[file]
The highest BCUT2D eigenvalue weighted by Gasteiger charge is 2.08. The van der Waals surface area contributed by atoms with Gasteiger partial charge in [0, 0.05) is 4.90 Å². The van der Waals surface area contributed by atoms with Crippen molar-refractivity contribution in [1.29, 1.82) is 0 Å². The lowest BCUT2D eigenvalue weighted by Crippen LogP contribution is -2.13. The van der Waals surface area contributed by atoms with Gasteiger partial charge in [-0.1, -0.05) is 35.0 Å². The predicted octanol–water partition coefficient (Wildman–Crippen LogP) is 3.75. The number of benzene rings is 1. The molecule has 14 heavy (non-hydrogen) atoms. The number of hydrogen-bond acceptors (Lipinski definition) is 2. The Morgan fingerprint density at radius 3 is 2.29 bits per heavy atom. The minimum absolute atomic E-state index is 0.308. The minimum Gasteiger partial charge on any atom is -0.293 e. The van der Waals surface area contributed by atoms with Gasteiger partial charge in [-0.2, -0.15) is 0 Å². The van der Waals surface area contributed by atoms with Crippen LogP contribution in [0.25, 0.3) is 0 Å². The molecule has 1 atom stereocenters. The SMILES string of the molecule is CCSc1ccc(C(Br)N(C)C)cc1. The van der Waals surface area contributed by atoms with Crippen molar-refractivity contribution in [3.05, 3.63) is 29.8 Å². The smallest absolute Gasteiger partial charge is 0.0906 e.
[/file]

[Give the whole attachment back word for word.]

The highest BCUT2D eigenvalue weighted by Gasteiger charge is 2.08. The van der Waals surface area contributed by atoms with Gasteiger partial charge in [0, 0.05) is 4.90 Å². The van der Waals surface area contributed by atoms with Crippen molar-refractivity contribution in [1.29, 1.82) is 0 Å². The lowest BCUT2D eigenvalue weighted by Crippen LogP contribution is -2.13. The van der Waals surface area contributed by atoms with Gasteiger partial charge in [-0.1, -0.05) is 35.0 Å². The predicted octanol–water partition coefficient (Wildman–Crippen LogP) is 3.75. The number of benzene rings is 1. The molecule has 14 heavy (non-hydrogen) atoms. The number of hydrogen-bond acceptors (Lipinski definition) is 2. The Morgan fingerprint density at radius 3 is 2.29 bits per heavy atom. The minimum absolute atomic E-state index is 0.308. The minimum Gasteiger partial charge on any atom is -0.293 e. The van der Waals surface area contributed by atoms with Gasteiger partial charge in [-0.2, -0.15) is 0 Å². The van der Waals surface area contributed by atoms with Crippen LogP contribution in [0.25, 0.3) is 0 Å². The molecule has 1 atom stereocenters. The SMILES string of the molecule is CCSc1ccc(C(Br)N(C)C)cc1. The van der Waals surface area contributed by atoms with Crippen molar-refractivity contribution in [3.05, 3.63) is 29.8 Å². The smallest absolute Gasteiger partial charge is 0.0906 e.